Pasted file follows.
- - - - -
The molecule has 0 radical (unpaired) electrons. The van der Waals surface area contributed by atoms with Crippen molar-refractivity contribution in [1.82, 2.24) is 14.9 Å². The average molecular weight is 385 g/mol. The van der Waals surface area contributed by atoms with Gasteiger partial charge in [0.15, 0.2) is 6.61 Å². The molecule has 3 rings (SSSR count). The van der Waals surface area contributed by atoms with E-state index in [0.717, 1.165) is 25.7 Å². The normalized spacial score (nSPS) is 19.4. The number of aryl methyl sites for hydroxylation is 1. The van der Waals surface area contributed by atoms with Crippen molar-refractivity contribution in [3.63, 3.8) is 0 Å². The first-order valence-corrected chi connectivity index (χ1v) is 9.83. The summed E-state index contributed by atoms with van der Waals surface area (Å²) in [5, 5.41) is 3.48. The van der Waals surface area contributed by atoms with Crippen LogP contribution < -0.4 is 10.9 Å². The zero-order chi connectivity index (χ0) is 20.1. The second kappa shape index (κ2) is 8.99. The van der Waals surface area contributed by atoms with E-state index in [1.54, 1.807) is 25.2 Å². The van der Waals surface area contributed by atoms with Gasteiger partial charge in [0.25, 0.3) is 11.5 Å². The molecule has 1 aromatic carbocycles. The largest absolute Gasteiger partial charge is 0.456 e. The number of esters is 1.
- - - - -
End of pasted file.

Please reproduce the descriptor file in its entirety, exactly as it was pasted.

The molecule has 0 radical (unpaired) electrons. The van der Waals surface area contributed by atoms with Crippen molar-refractivity contribution in [1.82, 2.24) is 14.9 Å². The average molecular weight is 385 g/mol. The van der Waals surface area contributed by atoms with Gasteiger partial charge in [0.15, 0.2) is 6.61 Å². The molecule has 3 rings (SSSR count). The van der Waals surface area contributed by atoms with E-state index in [0.717, 1.165) is 25.7 Å². The normalized spacial score (nSPS) is 19.4. The number of aryl methyl sites for hydroxylation is 1. The van der Waals surface area contributed by atoms with Crippen molar-refractivity contribution in [3.63, 3.8) is 0 Å². The first-order valence-corrected chi connectivity index (χ1v) is 9.83. The summed E-state index contributed by atoms with van der Waals surface area (Å²) in [5, 5.41) is 3.48. The van der Waals surface area contributed by atoms with Crippen LogP contribution < -0.4 is 10.9 Å². The zero-order chi connectivity index (χ0) is 20.1. The second kappa shape index (κ2) is 8.99. The van der Waals surface area contributed by atoms with E-state index in [1.54, 1.807) is 25.2 Å². The van der Waals surface area contributed by atoms with Gasteiger partial charge in [0.25, 0.3) is 11.5 Å². The molecule has 1 aromatic carbocycles. The largest absolute Gasteiger partial charge is 0.456 e. The number of esters is 1.